This week in digital music


Week 32. Photo by: Scott Beale

The world of digtal music is not exactly moving at break neck speed right now. Thank god then for Spotify – a company that always manages to stir up feelings and get into all sorts of amusing trouble.

First of all, the good news: True to their style, Spotify executed a flawless marketing campaign and quickly reached 1.4 million US users – 175,000 of which are paying subscribers.  This means a conversion rate of 12.5% for the first four weeks, which is impressive.

Strategically, Spotify chose to play the invitations game. Needless to say, this strategy is usually deployed in order to create buzz and exclusivity – making the scarcity of the invites and the access to the service build up expectations. As such, the intent of the strategy is not to attract massive amounts of users, but massive amounts of interest. Apparently, the strategy delivered both this time, leaving their competitors Rdio, MOG and Rhapsody with reason to worry. And they have been in the states for years (sort of).

Still, Spotify did set up a very ambitions goal of reaching 50 million users within its first year in the states, at least according to marketing material leaked to AllThingsD in July. This may or may not have something to do with the investment round preceding the US launch, the result of which is that the current Spotify valuation now reaches $1.1 Billion, according to  PaidContent.

Spotify also went and got slapped with their first law suit for patent infringement – which is nothing but silly of course. They also received some bad press for using a malicious cookie.

But then label group Century Media announced in a statement that they are pulling all content from Spotify. The reason: to “protect the interests of its artists”.  The general objection is that the money coming in from Spotify is so minute for the individual artist that the service is effectively killing the industry, not helping it.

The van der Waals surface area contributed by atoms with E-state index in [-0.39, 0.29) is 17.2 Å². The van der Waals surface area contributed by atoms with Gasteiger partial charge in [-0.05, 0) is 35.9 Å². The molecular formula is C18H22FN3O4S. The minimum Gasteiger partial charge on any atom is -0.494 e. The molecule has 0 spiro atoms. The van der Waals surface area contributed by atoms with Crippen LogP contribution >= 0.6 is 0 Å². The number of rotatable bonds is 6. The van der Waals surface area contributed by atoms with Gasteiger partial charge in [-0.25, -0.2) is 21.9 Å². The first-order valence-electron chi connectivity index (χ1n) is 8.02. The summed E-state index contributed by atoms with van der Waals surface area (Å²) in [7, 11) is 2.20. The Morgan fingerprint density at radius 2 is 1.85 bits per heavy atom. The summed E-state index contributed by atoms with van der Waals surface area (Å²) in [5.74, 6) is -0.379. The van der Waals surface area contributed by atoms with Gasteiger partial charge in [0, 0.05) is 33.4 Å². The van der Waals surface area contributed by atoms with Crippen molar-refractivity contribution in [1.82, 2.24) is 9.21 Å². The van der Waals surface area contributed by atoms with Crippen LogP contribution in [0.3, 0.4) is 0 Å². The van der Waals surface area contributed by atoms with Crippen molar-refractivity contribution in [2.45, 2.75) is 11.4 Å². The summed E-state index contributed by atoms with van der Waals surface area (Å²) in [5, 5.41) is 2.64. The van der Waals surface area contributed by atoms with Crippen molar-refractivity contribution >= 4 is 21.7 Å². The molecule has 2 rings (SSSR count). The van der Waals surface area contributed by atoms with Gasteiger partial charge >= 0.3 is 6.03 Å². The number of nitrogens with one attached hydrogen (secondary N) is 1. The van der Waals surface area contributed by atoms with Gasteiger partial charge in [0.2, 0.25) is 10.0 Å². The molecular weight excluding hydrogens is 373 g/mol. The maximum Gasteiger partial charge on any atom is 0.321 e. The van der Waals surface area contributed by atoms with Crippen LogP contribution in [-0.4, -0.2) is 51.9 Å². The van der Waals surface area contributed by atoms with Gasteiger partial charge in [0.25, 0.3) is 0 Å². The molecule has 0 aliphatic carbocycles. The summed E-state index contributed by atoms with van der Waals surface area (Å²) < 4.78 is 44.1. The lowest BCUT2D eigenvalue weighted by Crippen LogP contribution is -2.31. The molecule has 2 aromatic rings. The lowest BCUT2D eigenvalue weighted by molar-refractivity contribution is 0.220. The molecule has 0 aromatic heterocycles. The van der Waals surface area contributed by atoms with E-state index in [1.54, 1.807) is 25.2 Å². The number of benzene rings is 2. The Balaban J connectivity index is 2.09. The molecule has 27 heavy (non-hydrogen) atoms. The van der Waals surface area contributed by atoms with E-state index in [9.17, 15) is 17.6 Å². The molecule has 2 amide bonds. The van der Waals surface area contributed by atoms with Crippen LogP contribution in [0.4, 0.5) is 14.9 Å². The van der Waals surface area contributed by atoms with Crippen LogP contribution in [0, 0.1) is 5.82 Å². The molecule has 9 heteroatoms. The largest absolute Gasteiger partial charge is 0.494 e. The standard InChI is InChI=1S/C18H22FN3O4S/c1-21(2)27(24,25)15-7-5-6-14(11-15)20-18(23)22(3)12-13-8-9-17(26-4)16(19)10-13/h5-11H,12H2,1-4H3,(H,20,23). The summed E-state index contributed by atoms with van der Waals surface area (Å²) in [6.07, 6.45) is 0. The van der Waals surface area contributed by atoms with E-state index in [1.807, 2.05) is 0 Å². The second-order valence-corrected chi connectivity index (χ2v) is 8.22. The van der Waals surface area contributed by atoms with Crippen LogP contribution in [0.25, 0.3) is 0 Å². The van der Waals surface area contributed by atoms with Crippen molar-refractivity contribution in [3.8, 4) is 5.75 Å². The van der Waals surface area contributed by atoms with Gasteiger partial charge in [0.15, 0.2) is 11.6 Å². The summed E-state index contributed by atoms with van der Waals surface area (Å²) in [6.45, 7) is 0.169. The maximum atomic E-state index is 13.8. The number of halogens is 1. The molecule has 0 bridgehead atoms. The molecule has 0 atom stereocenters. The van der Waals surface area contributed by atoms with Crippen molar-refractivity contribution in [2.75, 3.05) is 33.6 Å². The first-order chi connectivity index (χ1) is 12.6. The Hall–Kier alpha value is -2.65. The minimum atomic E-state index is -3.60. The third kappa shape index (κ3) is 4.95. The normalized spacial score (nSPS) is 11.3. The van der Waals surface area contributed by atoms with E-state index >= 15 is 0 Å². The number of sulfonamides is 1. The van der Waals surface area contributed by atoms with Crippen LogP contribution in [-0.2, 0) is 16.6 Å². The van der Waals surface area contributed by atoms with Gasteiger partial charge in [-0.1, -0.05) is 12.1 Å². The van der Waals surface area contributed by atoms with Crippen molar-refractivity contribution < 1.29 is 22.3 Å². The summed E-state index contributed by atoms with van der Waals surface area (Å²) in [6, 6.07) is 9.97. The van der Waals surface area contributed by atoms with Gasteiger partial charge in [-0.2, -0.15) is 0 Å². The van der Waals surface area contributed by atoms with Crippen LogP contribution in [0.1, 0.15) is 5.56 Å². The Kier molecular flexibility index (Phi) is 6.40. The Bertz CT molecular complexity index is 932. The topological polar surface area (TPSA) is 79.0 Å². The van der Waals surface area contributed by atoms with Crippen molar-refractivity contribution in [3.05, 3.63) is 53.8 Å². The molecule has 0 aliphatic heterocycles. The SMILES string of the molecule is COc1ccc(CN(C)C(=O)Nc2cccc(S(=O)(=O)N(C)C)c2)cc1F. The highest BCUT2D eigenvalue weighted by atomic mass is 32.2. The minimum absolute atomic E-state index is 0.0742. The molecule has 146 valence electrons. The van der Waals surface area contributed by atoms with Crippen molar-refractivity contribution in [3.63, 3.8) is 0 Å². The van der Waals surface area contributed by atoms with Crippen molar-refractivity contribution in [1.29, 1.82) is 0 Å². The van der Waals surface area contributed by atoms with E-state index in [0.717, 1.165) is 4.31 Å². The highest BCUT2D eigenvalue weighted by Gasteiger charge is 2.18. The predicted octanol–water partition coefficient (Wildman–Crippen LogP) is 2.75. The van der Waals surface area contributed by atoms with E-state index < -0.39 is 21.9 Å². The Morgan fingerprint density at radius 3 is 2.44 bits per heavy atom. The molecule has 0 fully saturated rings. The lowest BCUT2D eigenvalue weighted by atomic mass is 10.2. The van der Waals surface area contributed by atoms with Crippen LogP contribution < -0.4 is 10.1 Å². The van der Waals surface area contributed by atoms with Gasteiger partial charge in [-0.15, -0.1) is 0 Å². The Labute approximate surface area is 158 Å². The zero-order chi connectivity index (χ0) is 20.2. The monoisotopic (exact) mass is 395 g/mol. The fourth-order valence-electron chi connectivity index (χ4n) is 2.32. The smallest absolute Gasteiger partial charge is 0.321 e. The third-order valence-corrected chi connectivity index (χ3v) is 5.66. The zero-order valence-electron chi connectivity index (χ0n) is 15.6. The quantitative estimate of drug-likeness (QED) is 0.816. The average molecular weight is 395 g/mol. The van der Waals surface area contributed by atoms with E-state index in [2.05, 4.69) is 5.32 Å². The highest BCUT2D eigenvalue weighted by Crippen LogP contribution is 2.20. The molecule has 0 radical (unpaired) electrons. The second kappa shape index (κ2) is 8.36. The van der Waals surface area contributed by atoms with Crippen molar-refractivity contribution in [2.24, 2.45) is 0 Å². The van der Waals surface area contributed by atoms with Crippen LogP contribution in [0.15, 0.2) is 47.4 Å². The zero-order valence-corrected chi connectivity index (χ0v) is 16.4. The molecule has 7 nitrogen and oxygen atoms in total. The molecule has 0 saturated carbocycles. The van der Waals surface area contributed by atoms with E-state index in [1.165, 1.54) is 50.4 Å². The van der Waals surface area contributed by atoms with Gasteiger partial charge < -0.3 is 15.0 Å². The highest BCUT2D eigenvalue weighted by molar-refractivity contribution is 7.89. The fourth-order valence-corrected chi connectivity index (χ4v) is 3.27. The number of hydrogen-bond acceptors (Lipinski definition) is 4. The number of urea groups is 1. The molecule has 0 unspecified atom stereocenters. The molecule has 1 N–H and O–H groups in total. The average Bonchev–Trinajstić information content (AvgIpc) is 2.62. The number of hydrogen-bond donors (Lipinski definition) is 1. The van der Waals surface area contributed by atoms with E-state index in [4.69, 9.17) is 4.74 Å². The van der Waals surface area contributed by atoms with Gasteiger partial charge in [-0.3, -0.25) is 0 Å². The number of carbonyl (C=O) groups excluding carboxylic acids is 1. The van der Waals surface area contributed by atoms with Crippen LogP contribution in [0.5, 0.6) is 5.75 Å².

In the words of Century Media:

“Physical sales are dropping drastically in all countries where Spotify is active. Artists are depending on their income from selling music and it is our job to support them to do so. Since the artists need to sell their music to continue their creativity, Spotify is a problem for them. This is about survival, nothing less, and it is time that fans and consumers realize that for artists it is essential to sell music to keep their heads above water. […]

“Obviously, it is ultimately up to the music fan and consumer how they access their music, whether it is buying, streaming or stealing. There needs to be awareness, though, that how you will consume your music has direct consequences for the artists, who we are all trying to support.”

And then Spotify responded as they usually do: it’s either dimes from Spotify or nothing at all from piracy:

“We are sorry that Century Media have opted not to offer its music to their fans through Spotify. Spotify has one of the biggest music libraries in the world – of over 15 million tracks – and is committed to offering our users the widest possible selection of music across artists and genres from around the world.

Spotify was launched out of a desire to develop a better, more convenient and legal alternative to music piracy.  Spotify now monetizes an audience the large majority of whom were downloading illegally (and therefore not making any money for the industry) before Spotify was available.

“Spotify is now generating serious revenues for rights holders; since our launch just three years ago, we have paid over $100 million to labels and publishers, who, in turn, pass this on to the artists, composers and authors they represent. Indeed, a top Swedish music executive was recently quoted as saying that Spotify is currently the biggest single revenue source for the music industry in Scandinavia. 

“Spotify is now also the second single largest source of digital music revenue for labels in Europe (IFPI, April 2011). Billboard reported in April that Spotify territories saw an average digital growth rate of 43% last year. By contrast, neighbouring countries (without Spotify) saw only 9.3% digital growth.

”We are very proud of the positive contribution that Spotify makes towards growth in the music industry.”

The streaming vs. downloads wars are likely to continue. Right now, all stats point towards that the two solutions can co-exist. Both solutions are on the rise, and together they seem to be stealing market shares from physical sales and not each other.

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